Dr Thomas Bell (Plymouth Marine Laboratory)
Dr Ming-Xi Yang (Plymouth Marine Laboratory)
Dr Simon Ussher (University of Plymouth)
Competition Funded PhD Project (Students Worldwide)
Scientific background: Sulfur plays a key role in the marine atmosphere, and has a major influence on atmospheric particles and climate. Sulfur emissions result from natural seawater processes and anthropogenic activities. The marine atmosphere is undergoing a period of profound change. A series of regulations aimed at improving air quality have reduced anthropogenic sulfur emissions, which impact the composition and acidity of atmospheric particles (aerosols). Aerosol acidity is fundamental in atmospheric chemistry and is relevant to air quality, ecosystems, and climate.
Terrestrial anthropogenic sulfur emissions have steadily declined since the 1980s. In contrast, a global mandate in 2020 led to an abrupt seven-fold drop in emissions from international shipping. Natural/anthropogenic contributions to the marine sulfur burden and impacts on aerosol acidity are poorly understood because there has been no post-2020 assessment of the global implications of sulfur emission changes.
Constrain natural and anthropogenic sulfur emissions, improve understanding of atmospheric sulfur cycling post-2020, and assess the impacts upon the marine atmosphere.
Research methodology: The student will analyse marine sulfur gas and aerosol samples, and measure natural/anthropogenic contributions using isotope ratios. Samples will be collected at the southwest UK (Penlee Point), the Azores (ACE-ENA), and Bermuda (Tudor Hill) field sites, then data compared and evaluated against the GEOS-Chem model to improve understanding of marine aerosol, acidity and the impacts on biogeochemical cycles.
The student will gain field experience (observatory site visits) and specialist analytical lab experience (PML Air-Sea Exchange group: novel method development to trap sulfur gases for fluorescence detection; and UoP: analysing aerosol samples with Ion Chromatography and Inductively Coupled Plasma Mass Spectrometry). They will visit the BGS Isotope facility, attend the NCAS summer school, gain data interpretation skills (Python), and learn valuable academic, industrial and consultancy career skills (e.g. transferable writing and presentation skills, good laboratory practice, quality assurance and safety procedures).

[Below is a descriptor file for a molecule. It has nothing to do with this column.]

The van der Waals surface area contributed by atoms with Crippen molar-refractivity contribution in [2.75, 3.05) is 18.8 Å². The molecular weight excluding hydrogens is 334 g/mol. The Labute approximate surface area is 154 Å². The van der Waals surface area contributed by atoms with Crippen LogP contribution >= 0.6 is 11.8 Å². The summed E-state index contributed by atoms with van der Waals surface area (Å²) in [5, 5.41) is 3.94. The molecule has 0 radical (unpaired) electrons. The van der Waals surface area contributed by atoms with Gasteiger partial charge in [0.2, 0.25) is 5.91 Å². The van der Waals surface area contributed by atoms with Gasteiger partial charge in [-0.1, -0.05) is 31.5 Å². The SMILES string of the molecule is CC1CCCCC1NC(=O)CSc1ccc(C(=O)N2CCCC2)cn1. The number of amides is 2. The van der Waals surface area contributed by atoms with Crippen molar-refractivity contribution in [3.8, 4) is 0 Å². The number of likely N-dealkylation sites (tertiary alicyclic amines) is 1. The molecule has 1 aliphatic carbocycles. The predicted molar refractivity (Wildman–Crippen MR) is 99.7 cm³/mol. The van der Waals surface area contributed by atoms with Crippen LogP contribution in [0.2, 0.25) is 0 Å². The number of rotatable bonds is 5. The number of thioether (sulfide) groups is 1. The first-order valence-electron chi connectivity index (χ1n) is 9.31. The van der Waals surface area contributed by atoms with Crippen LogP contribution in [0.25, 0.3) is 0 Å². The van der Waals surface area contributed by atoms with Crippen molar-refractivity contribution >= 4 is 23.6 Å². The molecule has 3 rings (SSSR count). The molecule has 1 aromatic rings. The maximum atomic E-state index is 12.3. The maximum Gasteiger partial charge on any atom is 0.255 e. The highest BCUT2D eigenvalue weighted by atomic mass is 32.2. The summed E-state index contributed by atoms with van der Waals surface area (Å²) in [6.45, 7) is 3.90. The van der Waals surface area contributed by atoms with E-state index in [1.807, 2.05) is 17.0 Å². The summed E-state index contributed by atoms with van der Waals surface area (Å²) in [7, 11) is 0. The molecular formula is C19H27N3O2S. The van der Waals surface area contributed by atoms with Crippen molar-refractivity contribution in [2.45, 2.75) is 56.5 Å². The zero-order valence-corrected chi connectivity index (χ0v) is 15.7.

Suited for someone passionate about environmental research and field work, with an aptitude for operating scientific instrumentation and degree-level qualifications in Environmental, Chemical, Marine or Atmospheric Sciences. Those with other numerate degrees (e.g. Physics, Engineering) are also encouraged to apply.
This project has been shortlisted for funding by the ARIES NERC DTP and will start on 1 October 2022.
Successful candidates who meet UKRI’s eligibility criteria will be awarded a NERC studentship for 3.5 years, covering fees, stipend (£15,609 p.a. for 2021-22) and research funding. International applicants (EU and non-EU) are eligible for fully-funded UKRI studentships.
ARIES students benefit from bespoke graduate training and £2,500 for external training, travel and conferences.
ARIES is committed to equality, diversity, widening participation and inclusion. Academic qualifications are considered alongside non-academic experience. Our recruitment process considers potential with the same weighting as past experience.For information and full eligibility visit https://www.aries-dtp.ac.uk/